Dustin Funderburke’s review published on Letterboxd:
Dunkirk depicts the suffering of British soldiers during their attempts at evacuation off the coast of Dunkirk, France during the Halt Order on the German Army. British soldiers appear standing in long ques on the beach awaiting transport across the English Channel, enemy aircraft picking them off form above. Trapped and hopeless, many soldiers risk everything at the slightest chance of returning home. Nolan has crafted an exhilarating experience that begins as soon as the first shot is projected.
Silence fills the air; soon to be broken with the sound of gun fire, panting, and feet pounding against pavement. The opening shot sets the tone for the entire feature. With empty streets and paper filling the air, isolation and dread set in. Stakes are high and death is approaching. Nolan ratchets up tension throughout by employing a unique narrative structure. Never letting up for even a second, each story is intercut within the larger narrative displaying what has been dubbed: 1.) The Mole, 2.)The Sea, and 3.) The Air. Aided by musical cues and great cinematography Dunkirk is edited in such a way that it seamlessly transitions back and forth between each story. The sound of the music is matched with gun fire and a camera motion, cutting into another shot and matching the transition. Nolan lets the filmmaking speak for itself; no unnecessary dialog, no exposition. Just pure uninhibited sight and sound. You empathize with these soldiers. You feel as much a part of this event as they are. You are experiencing the dread, you are experiencing the fear, you are experiencing the longing for home. By showing the audience the atrocities of Dunkirk and allowing them to become immersed in the battle, they experience Dunkirk instead of just watching it play out on screen.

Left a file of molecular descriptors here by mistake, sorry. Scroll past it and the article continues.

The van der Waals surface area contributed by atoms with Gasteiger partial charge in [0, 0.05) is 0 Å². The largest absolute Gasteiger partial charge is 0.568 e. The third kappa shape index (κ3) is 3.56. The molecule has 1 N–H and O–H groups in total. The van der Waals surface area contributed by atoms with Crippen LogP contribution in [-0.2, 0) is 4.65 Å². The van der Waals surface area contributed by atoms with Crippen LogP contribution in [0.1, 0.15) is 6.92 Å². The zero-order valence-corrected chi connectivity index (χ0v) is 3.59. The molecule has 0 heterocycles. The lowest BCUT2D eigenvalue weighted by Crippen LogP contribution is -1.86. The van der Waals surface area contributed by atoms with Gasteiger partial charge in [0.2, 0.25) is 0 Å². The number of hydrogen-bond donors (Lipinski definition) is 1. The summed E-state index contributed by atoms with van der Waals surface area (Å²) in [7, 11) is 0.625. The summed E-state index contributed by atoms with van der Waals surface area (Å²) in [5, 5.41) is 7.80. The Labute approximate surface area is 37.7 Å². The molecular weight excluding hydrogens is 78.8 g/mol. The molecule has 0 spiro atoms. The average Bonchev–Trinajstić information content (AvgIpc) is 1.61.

Many soldiers are depicted as desperate; desperate to evacuate Dunkirk and return home. This desperation however isn't depicted as cowardice, but as the willingness to survive. Even the only mention of the word "cowardice" in the film is dismissed as shellshock. For every action taken to save ones own self, another is taken to save someone else. Ultimately, Dunkirk is a film about the constitution of bravery. People can do extraordinary things when faced with impossible odds. Fear can make us swim harder, run faster, and make tough choices. Desperation can make us do the same things, but each of those emotions have bravery in common. It takes bravery to risk life and limb, regardless of the reason why. Dunkirk posterizes that bravery comes in all shapes and sizes and should be recognized as such. Whether you're a man seeking refuge home after surviving a U-boat attack, or a fighter pilot gliding through the air without an engine. Because after all, in the end survival is considered a victory. Unfortunately however, lives are lost, and that's the tragic truth of war.
If there's one word in the English language to describe Christopher Nolan's latest, it's "Endure". Dunkirk depicts frightened soldiers suffering what they fear could be their final days. It's a powerful portrait of the human condition and an examination of bravery on an isolated scale. This is one of the most beautifully shot films of the last two decades, and is truly a wonder to behold.